Welcome to a new year! Er, a new month – that took forever, didn’t it? As we move into the first week of February, the old is becoming new again. At Blum & Poe art gallery, an exhibition that opened at the Museum of Modern Art over 60 years ago is revitalized; at the Actor’s Gang, a play written in the 1970s remarks on the high cost of living and the punishment of those in need.
This week, consider seeing Dael Orlandersmith’s new show at the Kirk Douglas Theatre, Until the Flood, a startling and beautiful observation of a community divided and left confused by the loss of Michael Brown. Whatever you choose to do this week, it’s sure to make you consider your place in our shared human experience.
1. Art: New Images of Man, curated by Alison M. Gingeras – opening reception Feb. 1; see through March 14, 2020
Blum & Poe is expanding on an Museum of Modern Art exhibition from 1959. The show then dealt with the fall-out from the Second World War in featuring European neo avant-garde artists of the time. According to the press release, “the impetus behind the new New Images of Man is to continue our collective rumination on the human condition with renewed emotional and intellectual urgency.” This rendition corrects some of the sins of the previous show, for instance its overwhelming maleness, by adding female artists of the period. It also incorporates artists outside of Europe and the U.S., including artists from Cuba, Egypt, Haiti and India, to name a few.
Time: Opening reception on Feb. 1, 2020 from 5 p.m.-8 p.m.
Location: Blum & Poe, 2727 La Cienega Blvd, Los Angeles, CA 90034
2. Film & Discussion: “She Did That” @ Blackbird House – Sunday, Feb. 2, 2020
“She Did That” explores the entrepreneurial pursuits of four Black women, namely Luvvie Ajayi (New York Times best-selling author, speaker and digital strategist), Lisa Price (founder, Carol’s Daughter), Melissa Butler (founder, The Lip Bar) and Tonya Rapley (founder, My Fab Finance). Following the film will be a discussion with director and executive producer, Renae Bluitt (also the founder of the popular blog, In Her Shoes), Rapley and Felicia Leatherwood, celebrity stylist and founder of Loving Your Hair With Natural Care.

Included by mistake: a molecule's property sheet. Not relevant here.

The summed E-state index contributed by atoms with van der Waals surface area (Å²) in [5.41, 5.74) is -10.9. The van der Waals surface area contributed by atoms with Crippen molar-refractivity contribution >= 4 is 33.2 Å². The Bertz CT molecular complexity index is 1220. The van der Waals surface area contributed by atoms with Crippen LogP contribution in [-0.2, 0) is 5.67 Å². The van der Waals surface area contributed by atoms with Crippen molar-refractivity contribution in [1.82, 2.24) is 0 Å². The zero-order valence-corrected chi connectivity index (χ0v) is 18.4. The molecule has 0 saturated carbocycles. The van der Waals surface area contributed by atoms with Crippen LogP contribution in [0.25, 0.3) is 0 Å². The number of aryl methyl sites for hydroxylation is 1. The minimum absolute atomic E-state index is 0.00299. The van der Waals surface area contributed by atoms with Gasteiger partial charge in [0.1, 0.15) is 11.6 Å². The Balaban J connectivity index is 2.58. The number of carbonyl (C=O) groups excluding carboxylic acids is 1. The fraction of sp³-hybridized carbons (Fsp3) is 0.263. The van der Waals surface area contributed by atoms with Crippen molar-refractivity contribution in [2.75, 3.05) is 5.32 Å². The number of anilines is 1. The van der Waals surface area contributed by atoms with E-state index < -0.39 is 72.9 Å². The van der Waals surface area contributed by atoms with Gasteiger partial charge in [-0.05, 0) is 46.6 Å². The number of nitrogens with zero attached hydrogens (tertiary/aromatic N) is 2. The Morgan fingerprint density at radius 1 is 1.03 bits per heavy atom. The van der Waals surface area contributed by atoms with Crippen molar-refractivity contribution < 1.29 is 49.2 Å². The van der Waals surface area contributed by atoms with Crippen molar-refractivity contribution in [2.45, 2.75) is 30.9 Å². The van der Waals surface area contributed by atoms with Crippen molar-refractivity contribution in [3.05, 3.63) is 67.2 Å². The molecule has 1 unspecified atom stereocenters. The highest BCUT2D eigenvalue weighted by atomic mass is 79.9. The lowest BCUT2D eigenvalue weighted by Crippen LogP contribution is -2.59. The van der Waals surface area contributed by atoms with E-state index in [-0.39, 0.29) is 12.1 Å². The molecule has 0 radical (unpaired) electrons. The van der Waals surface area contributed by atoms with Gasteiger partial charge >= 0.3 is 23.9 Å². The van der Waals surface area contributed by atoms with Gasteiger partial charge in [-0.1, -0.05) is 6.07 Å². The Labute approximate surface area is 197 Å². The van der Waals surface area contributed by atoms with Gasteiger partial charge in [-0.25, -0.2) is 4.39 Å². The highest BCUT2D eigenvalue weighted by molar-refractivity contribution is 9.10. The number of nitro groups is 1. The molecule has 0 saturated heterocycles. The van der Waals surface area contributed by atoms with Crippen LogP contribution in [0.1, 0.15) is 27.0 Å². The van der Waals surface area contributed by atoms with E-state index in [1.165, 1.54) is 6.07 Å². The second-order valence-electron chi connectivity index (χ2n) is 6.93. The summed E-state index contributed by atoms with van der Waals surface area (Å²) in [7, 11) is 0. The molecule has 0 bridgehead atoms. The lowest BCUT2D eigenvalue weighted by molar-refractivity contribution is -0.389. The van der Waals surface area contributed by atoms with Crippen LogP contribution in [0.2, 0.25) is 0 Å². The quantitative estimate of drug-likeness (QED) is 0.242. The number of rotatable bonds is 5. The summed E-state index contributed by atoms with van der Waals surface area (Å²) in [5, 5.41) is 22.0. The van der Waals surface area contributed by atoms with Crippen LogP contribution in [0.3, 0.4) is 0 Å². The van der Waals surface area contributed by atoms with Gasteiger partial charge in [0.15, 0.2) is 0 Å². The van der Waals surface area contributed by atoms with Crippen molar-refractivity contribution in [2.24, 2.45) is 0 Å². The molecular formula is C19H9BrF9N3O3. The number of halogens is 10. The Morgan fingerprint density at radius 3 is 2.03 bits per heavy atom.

Time: Sun. 12 p.m.-2 p.m.
Location: Blackbird House, 10600 Virginia Ave, Culver City, CA 90232
3. Speaker Series: Addressing Homelessness – Tuesday, Feb. 4, 2020
Homelessness is up all over the country, and cities are grappling to find solutions. With the homeless count just behind us, what better time for Culver City to host its second speaker series event on Addressing Homlessness? The event will feature Phil Ansell, Mark Lipman, Christine Mirasy-Glasco, and Robin Ricard to discuss both long and short term solutions for addressing homelessness. Two of the speakers will discuss their personal experience exiting homelessness. It’s sure to be a packed event, so make sure to arrive early. Light refreshments will be served.
Time: 6:30 p.m.-8 p.m.
Location: Culver-Palms United Methodist Church, 4464 Sepulveda Boulevard, Culver City, CA 90230
4. Performance: Can’t Pay? Don’t Pay! by Dario Fo – Opening Thursday, Feb. 6, see through March 28, 2020
Nobel Leareate Dario Fo’s play will be staged at the Actor’s Gang through March 28, 2020. The story follows housewife Antonia, who revolts with other local women at a supermarket. Political backlash ensues, and we watch as Antonia and her friend hide stolen goods from their husbands and police. The play was written in 1974 as a farce and commentary on the high prices of goods, but resonates today for its central question: in a world where corporate greed is rewarded, why is theft by those truly in need punished?
Time: Find showtimes here.
Location: The Actor’s Gang, 9070 Venice Blvd, Culver City, CA 90232
5. Performance: Until the Flood @ Kirk Douglas Theatre – Now through Feb. 23, 2020
In this moving one-woman show, Pulitzer Prize finalist Dael Orlandersmith considers a community torn by the death of Michael Brown in Ferguson, Missouri. Orlandersmith moves around the stage and transforms into different characters, all based on interviews she conducted with residents. The result is powerful, and weaves together rather than pulls apart. You can read the Crossroads’ review here.
Location: Kirk Douglas Theatre, 9820 Washington Blvd, Culver City, CA 90232